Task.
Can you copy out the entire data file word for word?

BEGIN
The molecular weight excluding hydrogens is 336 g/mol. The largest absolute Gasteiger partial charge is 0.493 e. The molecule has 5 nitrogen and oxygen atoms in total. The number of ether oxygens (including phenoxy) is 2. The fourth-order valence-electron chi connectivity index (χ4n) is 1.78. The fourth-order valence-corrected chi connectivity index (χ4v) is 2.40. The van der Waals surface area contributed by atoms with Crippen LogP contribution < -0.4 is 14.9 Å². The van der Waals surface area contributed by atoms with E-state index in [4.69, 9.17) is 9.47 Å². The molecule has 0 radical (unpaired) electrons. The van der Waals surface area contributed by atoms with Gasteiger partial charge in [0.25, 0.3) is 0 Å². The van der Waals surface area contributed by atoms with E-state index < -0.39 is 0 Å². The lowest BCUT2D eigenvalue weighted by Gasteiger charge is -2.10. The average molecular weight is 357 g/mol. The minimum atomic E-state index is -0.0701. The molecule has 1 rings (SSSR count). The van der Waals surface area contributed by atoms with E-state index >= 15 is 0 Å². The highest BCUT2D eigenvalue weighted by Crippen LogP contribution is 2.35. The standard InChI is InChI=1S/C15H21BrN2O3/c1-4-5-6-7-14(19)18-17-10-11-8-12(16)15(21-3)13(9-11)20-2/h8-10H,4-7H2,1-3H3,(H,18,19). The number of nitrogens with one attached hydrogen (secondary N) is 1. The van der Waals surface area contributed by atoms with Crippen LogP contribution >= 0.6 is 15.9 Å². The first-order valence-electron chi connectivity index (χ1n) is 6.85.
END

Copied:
The molecular weight excluding hydrogens is 336 g/mol. The largest absolute Gasteiger partial charge is 0.493 e. The molecule has 5 nitrogen and oxygen atoms in total. The number of ether oxygens (including phenoxy) is 2. The fourth-order valence-electron chi connectivity index (χ4n) is 1.78. The fourth-order valence-corrected chi connectivity index (χ4v) is 2.40. The van der Waals surface area contributed by atoms with Crippen LogP contribution < -0.4 is 14.9 Å². The van der Waals surface area contributed by atoms with E-state index in [4.69, 9.17) is 9.47 Å². The molecule has 0 radical (unpaired) electrons. The van der Waals surface area contributed by atoms with Gasteiger partial charge in [0.25, 0.3) is 0 Å². The van der Waals surface area contributed by atoms with E-state index < -0.39 is 0 Å². The lowest BCUT2D eigenvalue weighted by Gasteiger charge is -2.10. The average molecular weight is 357 g/mol. The minimum atomic E-state index is -0.0701. The molecule has 1 rings (SSSR count). The van der Waals surface area contributed by atoms with E-state index >= 15 is 0 Å². The highest BCUT2D eigenvalue weighted by Crippen LogP contribution is 2.35. The standard InChI is InChI=1S/C15H21BrN2O3/c1-4-5-6-7-14(19)18-17-10-11-8-12(16)15(21-3)13(9-11)20-2/h8-10H,4-7H2,1-3H3,(H,18,19). The number of nitrogens with one attached hydrogen (secondary N) is 1. The van der Waals surface area contributed by atoms with Crippen LogP contribution >= 0.6 is 15.9 Å². The first-order valence-electron chi connectivity index (χ1n) is 6.85.